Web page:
A Fife MP who was suspended from the SNP amid anti-Semitism claims during the last election campaign has been readmitted to the party.
Neale Hanvey hit the headlines back in November when he was stripped of his SNP candidacy for the Kirkcaldy and Cowdenbeath constituency just weeks before the general election, in which he had been widely expected to unseat Labour shadow Scottish secretary Lesley Laird.
Mr Hanvey was suspended from the party pending disciplinary action after allegedly anti-Semitic social media posts came to light.
However, the former Fife councillor still triumphed over Mrs Laird standing as an independent in one of the country’s most marginal seats.
Six months on, Mr Hanvey has now rejoined the SNP group at Westminster after meeting conditions laid out by the party’s member conduct committee.
Those included Mr Hanvey completing an education course at a Holocaust centre, meeting with Scotland’s Jewish community, and apologising.
“The past six months has been a journey for me, and I am delighted to announce that I have been welcomed back into the SNP and the SNP parliamentary group this week,” Mr Hanvey said in a statement.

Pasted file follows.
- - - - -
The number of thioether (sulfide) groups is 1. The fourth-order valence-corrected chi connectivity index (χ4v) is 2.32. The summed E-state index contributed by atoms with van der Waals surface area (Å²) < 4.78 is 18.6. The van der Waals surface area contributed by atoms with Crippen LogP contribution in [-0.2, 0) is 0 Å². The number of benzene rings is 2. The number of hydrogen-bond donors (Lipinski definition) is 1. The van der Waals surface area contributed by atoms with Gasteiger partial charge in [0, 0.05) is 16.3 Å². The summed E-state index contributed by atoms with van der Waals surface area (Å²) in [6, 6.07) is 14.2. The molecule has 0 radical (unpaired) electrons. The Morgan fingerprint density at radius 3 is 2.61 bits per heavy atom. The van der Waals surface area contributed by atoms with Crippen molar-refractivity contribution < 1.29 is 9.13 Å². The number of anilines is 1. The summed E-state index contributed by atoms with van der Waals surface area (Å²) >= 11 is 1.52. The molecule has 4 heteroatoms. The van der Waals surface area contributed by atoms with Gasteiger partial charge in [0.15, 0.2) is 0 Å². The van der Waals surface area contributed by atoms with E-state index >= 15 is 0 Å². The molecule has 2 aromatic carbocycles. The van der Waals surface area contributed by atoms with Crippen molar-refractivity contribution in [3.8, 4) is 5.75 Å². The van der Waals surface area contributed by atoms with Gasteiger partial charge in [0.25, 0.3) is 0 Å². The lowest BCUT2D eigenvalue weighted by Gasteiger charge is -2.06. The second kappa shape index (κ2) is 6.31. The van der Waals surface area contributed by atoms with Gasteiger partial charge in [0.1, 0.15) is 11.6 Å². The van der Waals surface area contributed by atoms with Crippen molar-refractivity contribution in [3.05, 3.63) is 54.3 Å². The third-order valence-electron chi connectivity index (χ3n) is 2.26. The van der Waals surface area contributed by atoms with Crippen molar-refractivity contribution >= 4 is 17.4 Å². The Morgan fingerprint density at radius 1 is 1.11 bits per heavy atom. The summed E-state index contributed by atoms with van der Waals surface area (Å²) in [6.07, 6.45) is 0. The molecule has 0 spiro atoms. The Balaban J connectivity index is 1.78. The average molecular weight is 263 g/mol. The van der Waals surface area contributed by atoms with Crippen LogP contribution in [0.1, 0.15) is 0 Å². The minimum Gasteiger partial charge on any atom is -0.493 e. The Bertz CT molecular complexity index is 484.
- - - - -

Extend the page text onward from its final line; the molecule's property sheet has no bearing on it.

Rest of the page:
“I would like to express my sincere gratitude to everyone who has supported me through this challenging time, and to the Antisemitism Policy Trust for their engagement and guidance over the past few months.
“I look forward to being part of the strong SNP representation in Parliament as I continue my work as an MP standing up for my constituents and Scotland.”
Mr Hanvey was suspended during the campaign after it emerged he had shared a post on Facebook in 2016 which included an image of billionaire George Soros as a puppet master controlling world leaders and made another post which drew parallels between the treatment of Palestinians and the “unconscionable treatment” of Jews in World War Two.
Mr Hanvey issued an “unequivocal” apology, saying he wanted to “seek to make amends for these dreadful errors of judgement with the Jewish community”, but he was suspended by the SNP.
It was too late for him to be replaced on the ballot paper for December’s election, and he took the seat from Mrs Laird, winning 16,568 votes to his Labour opponent’s 15,325.